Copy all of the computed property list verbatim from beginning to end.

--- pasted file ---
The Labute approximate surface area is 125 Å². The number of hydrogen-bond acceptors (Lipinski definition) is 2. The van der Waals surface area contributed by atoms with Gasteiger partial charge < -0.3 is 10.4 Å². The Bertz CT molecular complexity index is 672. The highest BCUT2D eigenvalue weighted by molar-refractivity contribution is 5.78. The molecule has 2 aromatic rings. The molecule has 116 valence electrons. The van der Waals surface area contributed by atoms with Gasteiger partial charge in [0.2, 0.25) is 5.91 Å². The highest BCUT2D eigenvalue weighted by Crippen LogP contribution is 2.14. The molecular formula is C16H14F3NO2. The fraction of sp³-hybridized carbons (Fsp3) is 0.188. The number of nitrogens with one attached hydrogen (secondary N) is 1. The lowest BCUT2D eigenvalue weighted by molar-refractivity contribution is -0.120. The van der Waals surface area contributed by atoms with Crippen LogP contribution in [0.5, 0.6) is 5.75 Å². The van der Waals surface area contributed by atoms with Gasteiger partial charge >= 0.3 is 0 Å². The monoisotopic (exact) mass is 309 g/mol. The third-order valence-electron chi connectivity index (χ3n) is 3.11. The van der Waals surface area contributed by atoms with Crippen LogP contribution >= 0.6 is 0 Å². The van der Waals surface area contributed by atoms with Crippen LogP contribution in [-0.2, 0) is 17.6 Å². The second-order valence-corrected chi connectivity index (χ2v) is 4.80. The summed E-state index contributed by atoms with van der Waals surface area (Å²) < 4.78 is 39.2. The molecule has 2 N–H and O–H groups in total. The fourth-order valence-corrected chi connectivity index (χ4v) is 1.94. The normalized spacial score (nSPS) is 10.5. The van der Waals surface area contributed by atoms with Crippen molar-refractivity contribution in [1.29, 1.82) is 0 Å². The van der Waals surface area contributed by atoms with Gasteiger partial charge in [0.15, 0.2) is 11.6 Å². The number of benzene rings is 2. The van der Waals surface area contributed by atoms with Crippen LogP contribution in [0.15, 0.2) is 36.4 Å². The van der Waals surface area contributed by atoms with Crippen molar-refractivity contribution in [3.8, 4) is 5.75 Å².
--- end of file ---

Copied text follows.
The Labute approximate surface area is 125 Å². The number of hydrogen-bond acceptors (Lipinski definition) is 2. The van der Waals surface area contributed by atoms with Gasteiger partial charge < -0.3 is 10.4 Å². The Bertz CT molecular complexity index is 672. The highest BCUT2D eigenvalue weighted by molar-refractivity contribution is 5.78. The molecule has 2 aromatic rings. The molecule has 116 valence electrons. The van der Waals surface area contributed by atoms with Gasteiger partial charge in [0.2, 0.25) is 5.91 Å². The highest BCUT2D eigenvalue weighted by Crippen LogP contribution is 2.14. The molecular formula is C16H14F3NO2. The fraction of sp³-hybridized carbons (Fsp3) is 0.188. The number of nitrogens with one attached hydrogen (secondary N) is 1. The lowest BCUT2D eigenvalue weighted by molar-refractivity contribution is -0.120. The van der Waals surface area contributed by atoms with Crippen LogP contribution in [0.5, 0.6) is 5.75 Å². The van der Waals surface area contributed by atoms with Gasteiger partial charge >= 0.3 is 0 Å². The monoisotopic (exact) mass is 309 g/mol. The third-order valence-electron chi connectivity index (χ3n) is 3.11. The van der Waals surface area contributed by atoms with Crippen LogP contribution >= 0.6 is 0 Å². The van der Waals surface area contributed by atoms with Crippen LogP contribution in [-0.2, 0) is 17.6 Å². The second-order valence-corrected chi connectivity index (χ2v) is 4.80. The summed E-state index contributed by atoms with van der Waals surface area (Å²) < 4.78 is 39.2. The molecule has 2 N–H and O–H groups in total. The fourth-order valence-corrected chi connectivity index (χ4v) is 1.94. The normalized spacial score (nSPS) is 10.5. The van der Waals surface area contributed by atoms with Crippen molar-refractivity contribution in [1.29, 1.82) is 0 Å². The van der Waals surface area contributed by atoms with Gasteiger partial charge in [0.15, 0.2) is 11.6 Å². The number of benzene rings is 2. The van der Waals surface area contributed by atoms with Crippen LogP contribution in [0.15, 0.2) is 36.4 Å². The van der Waals surface area contributed by atoms with Crippen molar-refractivity contribution in [3.8, 4) is 5.75 Å².